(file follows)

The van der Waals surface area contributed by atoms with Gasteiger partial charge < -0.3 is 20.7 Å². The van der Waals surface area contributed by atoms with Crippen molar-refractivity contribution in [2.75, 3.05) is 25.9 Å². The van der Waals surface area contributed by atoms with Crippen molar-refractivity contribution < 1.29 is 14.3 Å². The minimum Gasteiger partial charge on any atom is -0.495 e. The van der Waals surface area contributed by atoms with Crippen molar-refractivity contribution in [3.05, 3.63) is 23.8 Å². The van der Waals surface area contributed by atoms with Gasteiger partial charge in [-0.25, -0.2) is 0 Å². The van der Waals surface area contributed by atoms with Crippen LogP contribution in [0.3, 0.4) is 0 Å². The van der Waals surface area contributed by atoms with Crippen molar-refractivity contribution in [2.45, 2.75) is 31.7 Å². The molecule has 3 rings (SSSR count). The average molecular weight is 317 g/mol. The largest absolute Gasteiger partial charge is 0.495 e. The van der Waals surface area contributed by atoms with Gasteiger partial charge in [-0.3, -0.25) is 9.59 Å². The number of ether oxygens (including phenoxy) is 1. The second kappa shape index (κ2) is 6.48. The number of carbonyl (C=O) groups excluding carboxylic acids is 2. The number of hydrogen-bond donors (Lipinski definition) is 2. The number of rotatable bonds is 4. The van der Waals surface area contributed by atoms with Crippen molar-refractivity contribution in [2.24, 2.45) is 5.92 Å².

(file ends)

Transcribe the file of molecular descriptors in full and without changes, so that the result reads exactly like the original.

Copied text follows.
The van der Waals surface area contributed by atoms with Gasteiger partial charge < -0.3 is 20.7 Å². The van der Waals surface area contributed by atoms with Crippen molar-refractivity contribution in [2.75, 3.05) is 25.9 Å². The van der Waals surface area contributed by atoms with Crippen molar-refractivity contribution < 1.29 is 14.3 Å². The minimum Gasteiger partial charge on any atom is -0.495 e. The van der Waals surface area contributed by atoms with Crippen molar-refractivity contribution in [3.05, 3.63) is 23.8 Å². The van der Waals surface area contributed by atoms with Gasteiger partial charge in [-0.25, -0.2) is 0 Å². The van der Waals surface area contributed by atoms with Crippen LogP contribution in [0.3, 0.4) is 0 Å². The van der Waals surface area contributed by atoms with Crippen molar-refractivity contribution in [2.45, 2.75) is 31.7 Å². The molecule has 3 rings (SSSR count). The average molecular weight is 317 g/mol. The largest absolute Gasteiger partial charge is 0.495 e. The van der Waals surface area contributed by atoms with Gasteiger partial charge in [-0.3, -0.25) is 9.59 Å². The number of ether oxygens (including phenoxy) is 1. The second kappa shape index (κ2) is 6.48. The number of carbonyl (C=O) groups excluding carboxylic acids is 2. The number of hydrogen-bond donors (Lipinski definition) is 2. The number of rotatable bonds is 4. The van der Waals surface area contributed by atoms with Crippen molar-refractivity contribution in [2.24, 2.45) is 5.92 Å².